• On Oct. 8, 2010, MSNBC’s Hardball host Chris Matthews asked Manchin, "Do you like the health care bill that Obama got through? Do you like it?" Manchin responded, "No, not the way it passed."
• On Oct. 11, 2010, Manchin said on Fox And Friends that he’s "always been in favor of health reform" but the law was "far too reaching … . It needs to have a lot of it repealed."
• On Oct. 24, 2010, Manchin was pressed on his stance by host Chris Wallace on Fox News Sunday. Wallace asked, "You're saying now that if you'd known what was really in the bill, although last March you said you'd have voted for it, you now say you would have voted against it?" Manchin responded, "Correct. Now, knowing the existence as far as how reaching it had been, as far as an onerous, I would have." He added, however, "There's a lot of good parts to it. Why won't we fix what's wrong with it and make it better?"
• Perhaps most notably, on Oct. 12, 2010, the Charleston Daily Mail quoted remarks by Manchin that had been reported previously in the Wheeling Intelligencer: "They can absolutely be sure I will vote to repeal the whole thing unless we can find common ground and common sense." That's the closest example we could find of an affirmative vote to repeal, but we couldn't find it corroborated. The Daily Mail article added, "The Daily Mail has made repeated unsuccessful efforts to talk directly to Manchin about his position on health care over the past couple of weeks."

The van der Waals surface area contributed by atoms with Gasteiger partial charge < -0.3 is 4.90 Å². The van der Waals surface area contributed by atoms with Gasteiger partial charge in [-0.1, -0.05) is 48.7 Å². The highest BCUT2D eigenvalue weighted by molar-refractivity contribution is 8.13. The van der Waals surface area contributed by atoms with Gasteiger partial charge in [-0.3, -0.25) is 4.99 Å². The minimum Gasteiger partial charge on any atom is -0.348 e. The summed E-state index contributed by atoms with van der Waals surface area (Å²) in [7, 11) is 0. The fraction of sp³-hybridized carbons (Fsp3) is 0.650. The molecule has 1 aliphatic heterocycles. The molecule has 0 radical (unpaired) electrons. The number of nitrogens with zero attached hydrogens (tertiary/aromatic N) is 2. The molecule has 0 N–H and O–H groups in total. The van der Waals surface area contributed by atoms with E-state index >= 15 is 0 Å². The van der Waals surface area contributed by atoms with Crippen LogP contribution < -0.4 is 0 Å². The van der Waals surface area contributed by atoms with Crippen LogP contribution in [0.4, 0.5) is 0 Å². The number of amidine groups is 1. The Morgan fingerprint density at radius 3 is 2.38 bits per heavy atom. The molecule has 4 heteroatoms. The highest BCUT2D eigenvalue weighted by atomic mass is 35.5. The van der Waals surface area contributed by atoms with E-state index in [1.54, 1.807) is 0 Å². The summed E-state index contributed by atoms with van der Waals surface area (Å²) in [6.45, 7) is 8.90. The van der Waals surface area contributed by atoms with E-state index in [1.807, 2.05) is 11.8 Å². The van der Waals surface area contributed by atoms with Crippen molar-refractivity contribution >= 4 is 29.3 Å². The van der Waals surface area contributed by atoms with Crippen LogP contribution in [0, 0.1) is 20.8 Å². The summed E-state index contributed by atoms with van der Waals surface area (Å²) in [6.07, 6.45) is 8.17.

It’s clear that Manchin, facing a tough election, was walking a tightrope on the Affordable Care Act in 2010. Presented with the hypothetical question of whether he would have voted for the bill if he’d been in Congress at the time, Manchin said — some of the time — that he would not have.
But that’s not the same as saying "yes to repealing Obamacare," as the ad asserts. In fact, his message in these comments was that he had some problems with the law, but he wanted to repeal the problematic portions, not the whole bill.
Morrisey’s campaign also pointed us to an article in the Register-Herald of Beckley, W.Va., on Feb 20, 2014. It’s about a local town hall appearance by Manchin. Here’s the relevant portion: